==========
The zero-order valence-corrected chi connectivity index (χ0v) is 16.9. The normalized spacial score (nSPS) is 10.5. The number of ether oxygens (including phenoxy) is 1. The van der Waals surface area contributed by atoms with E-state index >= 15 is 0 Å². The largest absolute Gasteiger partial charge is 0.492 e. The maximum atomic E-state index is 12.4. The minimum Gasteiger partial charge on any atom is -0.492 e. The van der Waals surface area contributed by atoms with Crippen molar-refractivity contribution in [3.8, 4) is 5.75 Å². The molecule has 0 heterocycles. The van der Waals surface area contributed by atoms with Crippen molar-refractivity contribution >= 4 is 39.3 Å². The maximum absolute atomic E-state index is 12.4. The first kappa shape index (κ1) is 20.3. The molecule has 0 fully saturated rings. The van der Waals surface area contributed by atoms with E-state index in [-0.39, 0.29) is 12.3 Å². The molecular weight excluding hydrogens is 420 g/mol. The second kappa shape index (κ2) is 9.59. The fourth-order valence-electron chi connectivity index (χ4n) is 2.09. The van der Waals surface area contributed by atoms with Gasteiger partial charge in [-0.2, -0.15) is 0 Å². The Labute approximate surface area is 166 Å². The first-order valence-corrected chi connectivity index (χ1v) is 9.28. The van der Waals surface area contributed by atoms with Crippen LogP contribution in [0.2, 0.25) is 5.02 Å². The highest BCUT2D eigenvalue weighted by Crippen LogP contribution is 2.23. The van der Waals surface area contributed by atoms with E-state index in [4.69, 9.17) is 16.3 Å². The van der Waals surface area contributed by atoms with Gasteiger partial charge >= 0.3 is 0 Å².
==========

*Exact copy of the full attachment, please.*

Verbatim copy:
The zero-order valence-corrected chi connectivity index (χ0v) is 16.9. The normalized spacial score (nSPS) is 10.5. The number of ether oxygens (including phenoxy) is 1. The van der Waals surface area contributed by atoms with E-state index >= 15 is 0 Å². The largest absolute Gasteiger partial charge is 0.492 e. The maximum atomic E-state index is 12.4. The minimum Gasteiger partial charge on any atom is -0.492 e. The van der Waals surface area contributed by atoms with Crippen molar-refractivity contribution in [3.8, 4) is 5.75 Å². The molecule has 0 heterocycles. The van der Waals surface area contributed by atoms with Crippen molar-refractivity contribution >= 4 is 39.3 Å². The maximum absolute atomic E-state index is 12.4. The first kappa shape index (κ1) is 20.3. The molecule has 0 fully saturated rings. The van der Waals surface area contributed by atoms with E-state index in [-0.39, 0.29) is 12.3 Å². The molecular weight excluding hydrogens is 420 g/mol. The second kappa shape index (κ2) is 9.59. The fourth-order valence-electron chi connectivity index (χ4n) is 2.09. The van der Waals surface area contributed by atoms with Gasteiger partial charge in [-0.2, -0.15) is 0 Å². The Labute approximate surface area is 166 Å². The first-order valence-corrected chi connectivity index (χ1v) is 9.28. The van der Waals surface area contributed by atoms with Crippen LogP contribution in [0.2, 0.25) is 5.02 Å². The highest BCUT2D eigenvalue weighted by Crippen LogP contribution is 2.23. The van der Waals surface area contributed by atoms with E-state index in [4.69, 9.17) is 16.3 Å². The van der Waals surface area contributed by atoms with Gasteiger partial charge >= 0.3 is 0 Å².